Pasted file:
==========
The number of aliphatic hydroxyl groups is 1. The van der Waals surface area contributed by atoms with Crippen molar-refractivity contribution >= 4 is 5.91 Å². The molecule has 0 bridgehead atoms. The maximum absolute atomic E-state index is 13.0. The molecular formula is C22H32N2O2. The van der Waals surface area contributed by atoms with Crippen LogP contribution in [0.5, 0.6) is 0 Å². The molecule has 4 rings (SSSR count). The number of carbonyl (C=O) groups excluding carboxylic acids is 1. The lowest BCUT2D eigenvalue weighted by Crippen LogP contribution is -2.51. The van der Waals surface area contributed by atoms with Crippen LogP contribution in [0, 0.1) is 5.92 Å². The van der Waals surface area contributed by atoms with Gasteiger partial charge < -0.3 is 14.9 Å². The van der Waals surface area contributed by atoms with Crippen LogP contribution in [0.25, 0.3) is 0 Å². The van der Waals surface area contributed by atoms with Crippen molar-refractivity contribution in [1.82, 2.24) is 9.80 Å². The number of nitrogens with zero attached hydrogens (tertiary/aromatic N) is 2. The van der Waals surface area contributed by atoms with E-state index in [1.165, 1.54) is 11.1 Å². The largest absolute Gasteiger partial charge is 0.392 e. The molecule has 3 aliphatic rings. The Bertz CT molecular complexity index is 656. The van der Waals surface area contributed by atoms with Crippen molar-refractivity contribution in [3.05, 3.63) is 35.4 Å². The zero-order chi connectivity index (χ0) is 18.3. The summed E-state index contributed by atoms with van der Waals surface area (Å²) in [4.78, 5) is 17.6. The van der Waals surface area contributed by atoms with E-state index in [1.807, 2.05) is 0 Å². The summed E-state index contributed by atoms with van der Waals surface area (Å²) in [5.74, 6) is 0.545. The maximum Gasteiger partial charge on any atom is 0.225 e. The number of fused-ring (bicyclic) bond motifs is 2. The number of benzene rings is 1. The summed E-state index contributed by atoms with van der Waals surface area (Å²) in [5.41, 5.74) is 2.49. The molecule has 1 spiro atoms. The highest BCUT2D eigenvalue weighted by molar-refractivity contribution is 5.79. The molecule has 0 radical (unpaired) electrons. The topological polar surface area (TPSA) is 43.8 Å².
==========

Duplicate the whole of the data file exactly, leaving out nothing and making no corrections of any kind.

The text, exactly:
The number of aliphatic hydroxyl groups is 1. The van der Waals surface area contributed by atoms with Crippen molar-refractivity contribution >= 4 is 5.91 Å². The molecule has 0 bridgehead atoms. The maximum absolute atomic E-state index is 13.0. The molecular formula is C22H32N2O2. The van der Waals surface area contributed by atoms with Crippen LogP contribution in [0.5, 0.6) is 0 Å². The molecule has 4 rings (SSSR count). The number of carbonyl (C=O) groups excluding carboxylic acids is 1. The lowest BCUT2D eigenvalue weighted by Crippen LogP contribution is -2.51. The van der Waals surface area contributed by atoms with Crippen LogP contribution in [0, 0.1) is 5.92 Å². The van der Waals surface area contributed by atoms with Gasteiger partial charge < -0.3 is 14.9 Å². The van der Waals surface area contributed by atoms with Crippen LogP contribution in [0.25, 0.3) is 0 Å². The van der Waals surface area contributed by atoms with Crippen molar-refractivity contribution in [1.82, 2.24) is 9.80 Å². The number of nitrogens with zero attached hydrogens (tertiary/aromatic N) is 2. The van der Waals surface area contributed by atoms with E-state index in [1.165, 1.54) is 11.1 Å². The largest absolute Gasteiger partial charge is 0.392 e. The molecule has 3 aliphatic rings. The Bertz CT molecular complexity index is 656. The van der Waals surface area contributed by atoms with Crippen molar-refractivity contribution in [3.05, 3.63) is 35.4 Å². The zero-order chi connectivity index (χ0) is 18.3. The summed E-state index contributed by atoms with van der Waals surface area (Å²) in [4.78, 5) is 17.6. The van der Waals surface area contributed by atoms with E-state index in [1.807, 2.05) is 0 Å². The summed E-state index contributed by atoms with van der Waals surface area (Å²) in [5.74, 6) is 0.545. The maximum Gasteiger partial charge on any atom is 0.225 e. The number of fused-ring (bicyclic) bond motifs is 2. The number of benzene rings is 1. The summed E-state index contributed by atoms with van der Waals surface area (Å²) in [5.41, 5.74) is 2.49. The molecule has 1 spiro atoms. The highest BCUT2D eigenvalue weighted by molar-refractivity contribution is 5.79. The molecule has 0 radical (unpaired) electrons. The topological polar surface area (TPSA) is 43.8 Å².